Interview: Canaan Smith on going it alone

Newly independent Canaan Smith
Canaan Smith’s latest single is his first as an independent artist. Photo credit: Kurt Ozan

Canaan Smith’s new song Heartbreak Heaven marks his first new material since his critically acclaimed 2021 album High Country Sound, and his first release as an independent artist.

This talented singer-songwriter has toured the US with the likes of Florida Georgia Line, Brantley Gilbert, Dierks Bentley and Kip Moore, and appeared at C2C as well as touring the UK in his own right with his ‘Back For More’ run in 2017. As a songwriter he’s had tracks cut by artists including Jason Aldean, Florida Georgia Line, Cole Swindell, Brian Kelley, Tyler Hubbard, Billy Ray Cyrus, Kristian Bush and Love and Theft.

With his career now on a new roll, he took time out of his busy schedule to chat with to Six Shooter Country’s Liz Thomas about how his latest single is going down, new music plans and a potential return to the UK. Here’s what he had to say:

C: Good to see you!

L: How’s things?

C: Yeah, life’s crazy right now. Full, very full of activity and children and all kinds of things.

L: You’re more than welcome. I came to your Birmingham gig in 2017, which was awesome.

C: I know I was there with The Shires first in 2016, and back on my own little tour in 2017, I think that was the last time.

I got to get back over there (to the UK). I’ve been meaning to all this time, but it just hadn’t lined up. And now I’ve got more free time. As far as my career goes, I’ve got a lot more control of it, and I’m not a slave to the road here. So I can plan ahead and build in time to go over there. And I’m looking forward to doing that.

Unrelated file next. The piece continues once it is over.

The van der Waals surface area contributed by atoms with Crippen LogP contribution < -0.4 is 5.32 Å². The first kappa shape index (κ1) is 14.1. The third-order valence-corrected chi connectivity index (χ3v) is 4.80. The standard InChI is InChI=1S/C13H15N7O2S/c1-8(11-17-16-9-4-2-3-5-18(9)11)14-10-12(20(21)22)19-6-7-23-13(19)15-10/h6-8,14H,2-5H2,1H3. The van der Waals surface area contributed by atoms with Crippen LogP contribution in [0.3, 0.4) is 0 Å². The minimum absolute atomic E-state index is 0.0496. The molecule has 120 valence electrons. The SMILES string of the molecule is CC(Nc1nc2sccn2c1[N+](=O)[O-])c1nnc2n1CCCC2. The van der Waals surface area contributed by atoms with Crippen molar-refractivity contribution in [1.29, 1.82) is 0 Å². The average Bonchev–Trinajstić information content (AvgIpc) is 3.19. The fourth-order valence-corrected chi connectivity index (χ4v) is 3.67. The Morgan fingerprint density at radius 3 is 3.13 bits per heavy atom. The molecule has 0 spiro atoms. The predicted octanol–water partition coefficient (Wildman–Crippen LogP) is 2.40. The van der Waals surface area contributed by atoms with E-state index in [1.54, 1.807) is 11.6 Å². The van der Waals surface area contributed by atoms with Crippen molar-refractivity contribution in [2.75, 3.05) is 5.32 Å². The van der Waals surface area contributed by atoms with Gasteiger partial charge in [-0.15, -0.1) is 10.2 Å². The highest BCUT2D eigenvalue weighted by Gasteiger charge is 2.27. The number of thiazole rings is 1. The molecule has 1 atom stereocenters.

L: Is that something that you’d be planning on coming back over soon or in a couple of years?

C: Like to make it a goal for 2023? I mean, honestly, my wife and I talk about it all the time because she was able to come over there for a couple of weeks with me when I was on the long stretch with The Shires and we just love it so much. I told her the other day, I was like, hey, I think we’re going to try to put something together for ‘23, get back over. She was jacked. And so anyhow, I’m really excited.

I’ve got new music to share, obviously, but also just I’ve missed the impactful intimacy of those shows and just that style of sitting on a stool and sharing stories. I love doing that.  You can do that over here, but they’re more like they’re few and far between and they’re more songwriter rounds. If you choose to do the tour circuit over here, it’s more like loud bars and honky-tonks, which I love, too.

L: I was going to say, surely that’s got to have some merit to it too?

C: We love it. We party so hard with the crowd every night. It’s my favorite thing in the world to do, be on stage and give it all I got. So, yeah, when I’m full band up there doing my thing, entertaining the crowd, there’s nothing like it, it’s hard to beat that.  But the other thing about it, the flip side of that coin is that a lot of the subtleties of the lyrics can be overlooked or unheard. You know what I mean? I do appreciate that more stripped-down approach because I’m proud of the music and I want people to be able to follow the story. So I’m looking forward to that.

L: Personally, I can’t wait for you to come back over, and I know that some of the Six Shooter guys are looking forward to it as well. And especially now you’re releasing new music, you’re out on your own. The video for Heartbreak Heaven, you filmed that yourself. How did that come about?

C: Spent $200 and called a friend and said, hey, you got a camera. Why don’t you just film me sitting on this stool in this old dive bar? And he dumped the footage on my computer, and I literally edited it myself on I-movie. I was on a plane flying to a golf tournament event down in Florida and had a few hours, so I taught myself how to do I-movie. I put the clips together in a sequence that I thought made perfect sense for the song. The treatment is intended to be as sort of as divey as the place in the song Heartbreak Heaven. So it turned out pretty cool. I’m excited that I only have to spend $200 to get what I wanted!